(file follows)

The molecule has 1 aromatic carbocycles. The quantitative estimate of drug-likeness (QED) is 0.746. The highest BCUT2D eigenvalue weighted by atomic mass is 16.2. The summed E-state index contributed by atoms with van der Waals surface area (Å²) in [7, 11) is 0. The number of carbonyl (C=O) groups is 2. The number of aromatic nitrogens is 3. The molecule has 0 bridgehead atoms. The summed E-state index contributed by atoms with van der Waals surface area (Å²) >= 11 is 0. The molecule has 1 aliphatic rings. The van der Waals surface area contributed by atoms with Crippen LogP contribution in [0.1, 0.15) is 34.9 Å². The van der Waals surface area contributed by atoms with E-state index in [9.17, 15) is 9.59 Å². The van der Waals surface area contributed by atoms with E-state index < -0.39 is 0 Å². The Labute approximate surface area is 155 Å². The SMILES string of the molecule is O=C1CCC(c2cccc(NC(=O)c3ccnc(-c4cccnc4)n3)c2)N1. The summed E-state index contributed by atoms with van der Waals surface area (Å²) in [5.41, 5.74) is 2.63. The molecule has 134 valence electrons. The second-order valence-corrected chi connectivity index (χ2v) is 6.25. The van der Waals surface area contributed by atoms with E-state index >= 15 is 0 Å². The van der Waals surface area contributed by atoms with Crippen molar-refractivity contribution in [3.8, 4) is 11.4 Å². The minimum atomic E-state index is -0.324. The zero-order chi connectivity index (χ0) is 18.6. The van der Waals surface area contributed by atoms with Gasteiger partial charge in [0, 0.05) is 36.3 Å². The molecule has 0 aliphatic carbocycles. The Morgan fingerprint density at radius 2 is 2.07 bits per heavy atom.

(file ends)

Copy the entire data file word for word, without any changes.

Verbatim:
The molecule has 1 aromatic carbocycles. The quantitative estimate of drug-likeness (QED) is 0.746. The highest BCUT2D eigenvalue weighted by atomic mass is 16.2. The summed E-state index contributed by atoms with van der Waals surface area (Å²) in [7, 11) is 0. The number of carbonyl (C=O) groups is 2. The number of aromatic nitrogens is 3. The molecule has 0 bridgehead atoms. The summed E-state index contributed by atoms with van der Waals surface area (Å²) >= 11 is 0. The molecule has 1 aliphatic rings. The van der Waals surface area contributed by atoms with Crippen LogP contribution in [0.1, 0.15) is 34.9 Å². The van der Waals surface area contributed by atoms with E-state index in [9.17, 15) is 9.59 Å². The van der Waals surface area contributed by atoms with E-state index < -0.39 is 0 Å². The Labute approximate surface area is 155 Å². The SMILES string of the molecule is O=C1CCC(c2cccc(NC(=O)c3ccnc(-c4cccnc4)n3)c2)N1. The summed E-state index contributed by atoms with van der Waals surface area (Å²) in [5.41, 5.74) is 2.63. The molecule has 134 valence electrons. The second-order valence-corrected chi connectivity index (χ2v) is 6.25. The van der Waals surface area contributed by atoms with E-state index >= 15 is 0 Å². The van der Waals surface area contributed by atoms with Crippen molar-refractivity contribution in [3.8, 4) is 11.4 Å². The minimum atomic E-state index is -0.324. The zero-order chi connectivity index (χ0) is 18.6. The van der Waals surface area contributed by atoms with Gasteiger partial charge in [0, 0.05) is 36.3 Å². The molecule has 0 aliphatic carbocycles. The Morgan fingerprint density at radius 2 is 2.07 bits per heavy atom.